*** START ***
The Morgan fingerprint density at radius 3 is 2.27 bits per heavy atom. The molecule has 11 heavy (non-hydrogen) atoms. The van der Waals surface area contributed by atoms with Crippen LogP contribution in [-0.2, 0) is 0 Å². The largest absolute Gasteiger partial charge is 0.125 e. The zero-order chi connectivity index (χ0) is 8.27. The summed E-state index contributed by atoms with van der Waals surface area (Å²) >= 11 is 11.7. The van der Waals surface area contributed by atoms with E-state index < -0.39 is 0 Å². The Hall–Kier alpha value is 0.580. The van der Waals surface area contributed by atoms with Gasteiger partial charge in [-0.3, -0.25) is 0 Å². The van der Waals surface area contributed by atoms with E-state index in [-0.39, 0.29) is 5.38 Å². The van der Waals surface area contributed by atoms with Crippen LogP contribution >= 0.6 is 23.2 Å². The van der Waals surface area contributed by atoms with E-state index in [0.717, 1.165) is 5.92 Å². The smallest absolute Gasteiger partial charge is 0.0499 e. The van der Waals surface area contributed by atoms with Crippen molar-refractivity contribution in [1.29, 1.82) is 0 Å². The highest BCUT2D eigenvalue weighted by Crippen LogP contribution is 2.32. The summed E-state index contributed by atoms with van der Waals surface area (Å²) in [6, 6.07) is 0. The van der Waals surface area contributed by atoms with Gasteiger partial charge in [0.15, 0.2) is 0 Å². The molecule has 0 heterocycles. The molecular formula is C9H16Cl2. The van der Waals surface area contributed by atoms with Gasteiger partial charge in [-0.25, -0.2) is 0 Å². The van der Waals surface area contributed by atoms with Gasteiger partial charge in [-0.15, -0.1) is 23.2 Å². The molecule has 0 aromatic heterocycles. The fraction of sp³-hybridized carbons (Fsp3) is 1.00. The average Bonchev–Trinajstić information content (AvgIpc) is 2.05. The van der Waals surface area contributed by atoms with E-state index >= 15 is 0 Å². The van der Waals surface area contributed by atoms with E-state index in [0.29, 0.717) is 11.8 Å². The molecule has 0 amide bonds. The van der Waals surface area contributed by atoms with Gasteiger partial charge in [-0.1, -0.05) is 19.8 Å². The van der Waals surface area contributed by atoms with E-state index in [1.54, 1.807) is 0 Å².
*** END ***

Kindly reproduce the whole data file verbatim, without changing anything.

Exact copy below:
The Morgan fingerprint density at radius 3 is 2.27 bits per heavy atom. The molecule has 11 heavy (non-hydrogen) atoms. The van der Waals surface area contributed by atoms with Crippen LogP contribution in [-0.2, 0) is 0 Å². The largest absolute Gasteiger partial charge is 0.125 e. The zero-order chi connectivity index (χ0) is 8.27. The summed E-state index contributed by atoms with van der Waals surface area (Å²) >= 11 is 11.7. The van der Waals surface area contributed by atoms with E-state index < -0.39 is 0 Å². The Hall–Kier alpha value is 0.580. The van der Waals surface area contributed by atoms with Gasteiger partial charge in [-0.3, -0.25) is 0 Å². The van der Waals surface area contributed by atoms with E-state index in [-0.39, 0.29) is 5.38 Å². The van der Waals surface area contributed by atoms with Crippen LogP contribution >= 0.6 is 23.2 Å². The van der Waals surface area contributed by atoms with E-state index in [0.717, 1.165) is 5.92 Å². The smallest absolute Gasteiger partial charge is 0.0499 e. The van der Waals surface area contributed by atoms with Crippen molar-refractivity contribution in [1.29, 1.82) is 0 Å². The highest BCUT2D eigenvalue weighted by Crippen LogP contribution is 2.32. The summed E-state index contributed by atoms with van der Waals surface area (Å²) in [6, 6.07) is 0. The van der Waals surface area contributed by atoms with Gasteiger partial charge in [0.15, 0.2) is 0 Å². The molecule has 0 heterocycles. The molecular formula is C9H16Cl2. The van der Waals surface area contributed by atoms with Gasteiger partial charge in [-0.25, -0.2) is 0 Å². The van der Waals surface area contributed by atoms with Gasteiger partial charge in [-0.15, -0.1) is 23.2 Å². The molecule has 0 aromatic heterocycles. The fraction of sp³-hybridized carbons (Fsp3) is 1.00. The average Bonchev–Trinajstić information content (AvgIpc) is 2.05. The van der Waals surface area contributed by atoms with E-state index >= 15 is 0 Å². The van der Waals surface area contributed by atoms with E-state index in [0.29, 0.717) is 11.8 Å². The molecule has 0 amide bonds. The van der Waals surface area contributed by atoms with Gasteiger partial charge in [-0.1, -0.05) is 19.8 Å². The van der Waals surface area contributed by atoms with E-state index in [1.54, 1.807) is 0 Å².